What Is Reintermediation? Reintermediation In A Nutshell

Reintermediation consists of the process of introducing again an intermediary that had previously been cut out from the supply chain. Or perhaps by creating a new intermediary that once didn’t exist. Usually, as a market is redefined, old players get cut out, and new players within the supply chain are born as a result.

Reintermediation as a business strategy

Almost any company that wants to sell direct-to-consumer (D2C) can now do so thanks to the near-total prevalence of the internet.

Direct-to-consumer (D2C) is a business model where companies sell their products directly to the consumer without the assistance of a third-party wholesaler or retailer. In this way, the company can cut through intermediaries and increase its margins. However, to be successful the direct-to-consumers company needs to build its own distribution, which in the short term can be more expensive. Yet in the long-term creates a competitive advantage.

The D2C model is attractive to many companies since removing the intermediary increases profits and provides greater consumer data access. 

However, this scenario does not always play out in practice.

Cutting out the middleman is often associated with a whole new set of problems for the business.

Some find the fulfillment of minimal orders problematic, while others must take on customer service duties that were once the purview of the retailer.

Reintermediation describes the reintroduction of a supply chain intermediary between producers and consumers.

It is mainly used by companies that, for whatever reason, decide that the D2C approach is not for them.

Other businesses use reintermediation to reassemble buyers, sellers, and intermediaries in new and profitable ways.

The rest of this article will be devoted to discussing some specific reintermediation examples.

Case study: Amazon’s last-mile delivery

Last-mile delivery consists of the set of activities in a supply chain that will bring the service and product to the final customer. The name “last mile” derives from the fact that this usually refers to the final part of the supply chain journey, yet this is extremely important, as it’s the most exposed, consumer-facing part.

As Amazon tried to figure out last-mile delivery, the company might also, over time, disintermediate the old delivery industry, which suddenly might be cut out from the supply chain.

Disintermediation is the process in which intermediaries are removed from the supply chain, so that the middlemen who get cut out, make the market overall more accessible and transparent to the final customers. Therefore, in theory, the supply chain gets more efficient and, all in all can produce products that customers want.

As this process happens and Amazon defines the new market, new intermediaries that have learned to play according to Amazon rules will form.

Creating a whole new intermediary

For instance, as Amazon has been figuring out the last-mile problem, it also approached it with a new program, launched in 2018, called Delivery Service Partner.

Or simply put, a startup that gets helped by Amazon to become an independent contractor (under the rules of Amazon) that delivers packages for the company.

Thus, Amazon disintermediates the old carriers and builds up a new system, which is comprised of new intermediaries.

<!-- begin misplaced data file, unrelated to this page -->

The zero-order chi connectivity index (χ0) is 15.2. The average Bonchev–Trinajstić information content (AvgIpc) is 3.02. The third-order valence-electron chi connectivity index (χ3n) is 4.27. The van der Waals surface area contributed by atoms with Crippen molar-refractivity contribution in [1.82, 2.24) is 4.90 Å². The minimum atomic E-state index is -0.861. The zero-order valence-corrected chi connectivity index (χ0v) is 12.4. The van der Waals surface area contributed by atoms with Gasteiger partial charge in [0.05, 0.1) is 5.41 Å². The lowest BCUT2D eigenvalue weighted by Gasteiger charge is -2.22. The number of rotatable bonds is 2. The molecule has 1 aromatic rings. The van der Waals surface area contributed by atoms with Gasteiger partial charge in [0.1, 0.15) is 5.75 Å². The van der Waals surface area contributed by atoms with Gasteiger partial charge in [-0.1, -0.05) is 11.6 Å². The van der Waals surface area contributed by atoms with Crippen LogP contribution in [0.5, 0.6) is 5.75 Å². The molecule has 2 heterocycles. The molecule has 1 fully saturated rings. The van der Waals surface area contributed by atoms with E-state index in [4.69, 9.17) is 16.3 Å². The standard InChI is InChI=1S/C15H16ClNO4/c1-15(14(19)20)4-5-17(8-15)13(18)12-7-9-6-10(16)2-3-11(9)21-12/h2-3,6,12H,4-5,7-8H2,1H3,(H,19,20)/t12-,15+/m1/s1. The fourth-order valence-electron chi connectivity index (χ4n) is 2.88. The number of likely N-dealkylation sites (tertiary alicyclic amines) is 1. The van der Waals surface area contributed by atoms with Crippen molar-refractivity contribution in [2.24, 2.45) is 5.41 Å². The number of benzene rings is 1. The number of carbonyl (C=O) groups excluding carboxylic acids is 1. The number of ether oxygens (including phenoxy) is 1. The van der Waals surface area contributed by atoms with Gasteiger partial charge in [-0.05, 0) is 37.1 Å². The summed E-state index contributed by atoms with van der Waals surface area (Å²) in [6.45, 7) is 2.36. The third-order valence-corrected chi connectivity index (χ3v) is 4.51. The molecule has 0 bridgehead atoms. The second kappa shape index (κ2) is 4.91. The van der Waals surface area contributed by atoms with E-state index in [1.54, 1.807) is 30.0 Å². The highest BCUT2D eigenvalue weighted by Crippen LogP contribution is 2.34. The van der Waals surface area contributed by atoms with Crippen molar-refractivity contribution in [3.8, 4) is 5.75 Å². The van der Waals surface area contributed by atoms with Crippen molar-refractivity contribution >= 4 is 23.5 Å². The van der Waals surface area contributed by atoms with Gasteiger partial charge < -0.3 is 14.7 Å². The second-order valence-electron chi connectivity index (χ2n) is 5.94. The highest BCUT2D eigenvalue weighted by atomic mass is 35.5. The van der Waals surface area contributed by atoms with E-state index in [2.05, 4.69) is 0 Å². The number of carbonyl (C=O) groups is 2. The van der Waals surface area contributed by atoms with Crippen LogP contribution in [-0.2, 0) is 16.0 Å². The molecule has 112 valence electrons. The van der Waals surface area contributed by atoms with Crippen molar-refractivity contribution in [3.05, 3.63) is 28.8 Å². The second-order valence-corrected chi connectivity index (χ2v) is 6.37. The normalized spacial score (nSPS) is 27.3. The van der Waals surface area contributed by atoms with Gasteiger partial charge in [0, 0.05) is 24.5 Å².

Yet those will follow Amazon’s rules and policies.

The tension between intermediation and disintermediation

The evolution of the Internet moves from phases of disintermediation, which is extremely helpful to remove old logic that does not work anymore in current market conditions, to establish new systems.

As those new systems are established, reintermediation might occur for several reasons.

First, it might be the critical player, once disintermediating, now incentivizing reintermediation, to gain more control over the market.

Second, as the market adjusts to this new reality, new intermediaries learn the logic of this new market and try to capture some value within the supply chain.

Other Case Studies


Deliveroo is a British online food delivery company founded by Greg Orlowski and Will Shu in 2013. Shu developed the platform in response to a lack of high-quality food delivery in London. Deliveroo makes money by collecting 25-45% of every order it facilitates. It also charges delivery fees and onboarding fees for restaurants that wish to be featured on the platform. Deliveroo for Business is a service designed for corporate clients needing to order food in bulk. The company also charges a higher commission to businesses that utilize a network of digital kitchens to process orders.

Online food delivery company Deliveroo partners with restaurants across thousands of cities around the world.

In so doing, it manages the entire process from pickup at the restaurant to delivery at the customer’s door.

Deliveroo created a more efficient supply chain for restaurants that were previously handling their own food deliveries.

Reintermediation has created a new market for eateries that found the cost of delivering food themselves prohibitive.

Without Deliveroo, in other words, the restaurant would be required to invest in vehicles, drivers, insurance, and logistics planning, among many other things. 

Deliveroo and many similar companies have made the supply chain more efficient through intermediation.

From the point of view of the restaurant, food delivery is now no different to a customer picking up an order from their premises. 

Some intermediaries provide general information about various product categories and how they meet different consumer needs.

Web-based car sales intermediary Autobytel started with searchable information about vehicles based on several criteria and also allowed consumers to locate dealerships that sold the car they wanted.

The company has now transitioned into selling ancillary services such as servicing, insurance, and finance to build long-term relationships with customers.

In the D2C model, these are services once exclusively offered by the dealership or car manufacturer.


Amazon has a diversified business model. In 2021 Amazon posted over $469 billion in revenues and over $33 billion in net profits. Online stores contributed to over 47% of Amazon revenues, Third-party Seller Services,  Amazon AWS, Subscription Services, Advertising revenues and Physical Stores.

Amazon is also a significant proponent of intermediation.

The homepage features an intuitive user interface that provides customized product recommendations.

This is paired with similarly tailored email marketing and proprietary product fulfillment systems.

Amazon understands that consumers purchase many of the products it sells directly from the manufacturer and in fewer steps.

To maximize its success as an intermediary, the intuitive user interface and personalized product recommendations shorten the time consumers spend finding the correct item.